Artificial Intelligence (AI) and elections

Year of production: 2024

Photo by ThisIsEngineeringover from Pexels

With both parliamentary and presidential elections scheduled in 2024 in some of the world’s largest democracies such as the EU and the US, concerns arise pertaining to the impact of technologically-driven and AI-driven propaganda, and how this can shape democratic processes, influence voter awareness, fact-checking, political engagement, combating misinformation, and post-election analysis. Given the context, we should explore the issue of voter awareness and delve into the integration of AI and digital participation into media literacy and critical thinking education, emphasizing ethical considerations in democratic contexts. In addition, to effectively counter AI-driven propaganda, we must harness the power of AI itself.

Integrating AI tools into media literacy and critical thinking education can equip voters with the skills to detect synthetic content, analyze data visualizations, and navigate complex online information ecosystems. This proactive approach, grounded in ethical considerations and responsible AI development, can empower citizens to participate meaningfully in democratic processes and safeguard the integrity of elections.

AI-Driven Information Dissemination and Voter Awareness

With the capability of large language models to generate synthetic content based on user prompts, the need for rigorous fact-checking and verifying information accuracy has become even more critical, particularly in the context of democratic processes and election campaigns. Whilst AI can help voters better understand democratic processes and improvement engagement in democratic debate, AI can also be used to trigger disinformation and misinformation by generating false content (clone a candidate’s voice, create a fake film, generate false narratives to undermine the opposition’s messaging), spreading bias or opinions that do not represent the public sentiment. Different terms may be used for this, from ‘ deepfake’ to ‘synthetic propaganda’ or ‘deceptive media’ when referring to AI.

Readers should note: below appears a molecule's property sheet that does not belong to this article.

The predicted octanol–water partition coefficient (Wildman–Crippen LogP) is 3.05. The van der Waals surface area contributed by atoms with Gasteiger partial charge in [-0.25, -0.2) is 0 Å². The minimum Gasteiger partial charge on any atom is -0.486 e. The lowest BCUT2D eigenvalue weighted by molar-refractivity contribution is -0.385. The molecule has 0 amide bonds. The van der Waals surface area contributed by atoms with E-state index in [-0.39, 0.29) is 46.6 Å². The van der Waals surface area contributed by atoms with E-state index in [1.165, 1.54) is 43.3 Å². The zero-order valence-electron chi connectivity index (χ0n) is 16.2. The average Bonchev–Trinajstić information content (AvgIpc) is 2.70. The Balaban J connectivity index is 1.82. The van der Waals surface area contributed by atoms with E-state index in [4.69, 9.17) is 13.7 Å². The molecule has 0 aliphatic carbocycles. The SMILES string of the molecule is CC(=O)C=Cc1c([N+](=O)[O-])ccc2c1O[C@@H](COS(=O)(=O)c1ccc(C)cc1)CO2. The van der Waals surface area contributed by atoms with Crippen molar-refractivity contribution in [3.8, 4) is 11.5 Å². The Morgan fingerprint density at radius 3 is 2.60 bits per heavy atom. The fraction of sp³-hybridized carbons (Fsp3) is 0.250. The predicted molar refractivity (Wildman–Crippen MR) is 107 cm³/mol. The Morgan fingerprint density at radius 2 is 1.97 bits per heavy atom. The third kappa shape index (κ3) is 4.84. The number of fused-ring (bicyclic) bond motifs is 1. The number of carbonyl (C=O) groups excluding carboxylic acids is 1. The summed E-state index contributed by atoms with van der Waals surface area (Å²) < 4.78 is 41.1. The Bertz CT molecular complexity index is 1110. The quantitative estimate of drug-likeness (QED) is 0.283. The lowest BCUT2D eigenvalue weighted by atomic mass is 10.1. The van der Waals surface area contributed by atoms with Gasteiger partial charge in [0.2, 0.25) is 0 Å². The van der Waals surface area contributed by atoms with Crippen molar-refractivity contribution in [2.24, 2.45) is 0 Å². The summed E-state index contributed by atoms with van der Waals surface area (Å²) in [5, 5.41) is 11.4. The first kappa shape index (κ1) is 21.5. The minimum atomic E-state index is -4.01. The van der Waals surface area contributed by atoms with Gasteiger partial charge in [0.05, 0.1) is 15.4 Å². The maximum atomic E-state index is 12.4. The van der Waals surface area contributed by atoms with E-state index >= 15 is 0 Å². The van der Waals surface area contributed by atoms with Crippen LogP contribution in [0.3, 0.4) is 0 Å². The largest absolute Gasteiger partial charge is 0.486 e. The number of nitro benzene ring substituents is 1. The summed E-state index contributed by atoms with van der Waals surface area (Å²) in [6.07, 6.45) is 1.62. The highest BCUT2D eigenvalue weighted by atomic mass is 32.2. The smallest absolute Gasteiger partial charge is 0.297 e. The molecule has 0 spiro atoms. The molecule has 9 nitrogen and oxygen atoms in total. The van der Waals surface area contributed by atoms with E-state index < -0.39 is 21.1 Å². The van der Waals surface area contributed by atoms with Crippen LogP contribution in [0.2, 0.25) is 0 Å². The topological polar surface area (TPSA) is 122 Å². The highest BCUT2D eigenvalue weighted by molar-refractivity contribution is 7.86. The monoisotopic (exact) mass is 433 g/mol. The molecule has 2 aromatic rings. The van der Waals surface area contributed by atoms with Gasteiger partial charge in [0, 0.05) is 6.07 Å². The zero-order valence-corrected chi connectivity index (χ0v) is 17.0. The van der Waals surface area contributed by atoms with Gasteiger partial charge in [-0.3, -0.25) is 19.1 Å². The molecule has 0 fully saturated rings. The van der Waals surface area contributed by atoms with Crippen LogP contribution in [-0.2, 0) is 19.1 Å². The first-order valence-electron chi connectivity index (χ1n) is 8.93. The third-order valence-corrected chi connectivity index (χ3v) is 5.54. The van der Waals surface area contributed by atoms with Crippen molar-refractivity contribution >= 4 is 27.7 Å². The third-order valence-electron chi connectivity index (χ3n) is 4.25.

Increased Misinformation

AI dissects our online lives to craft hyper-personalized campaigns, feeding us content that affirms our biases and drowns out opposing views. This echo chamber effect threatens democracy with polarization, low turnout,and even manipulated outcomes. Algorithmic bias, data privacy, and voter education are crucial to counter this.

Consider Brexit or the role of Cambridge Analytica in the Trump campaign as an example, when social media was used essentially as the battleground that shaped voting outcomes and in the aftermath of which microtargeting remains the most mentioned term in the conversation about political ads, and it is perceived as the greatest threat that must be dealt with.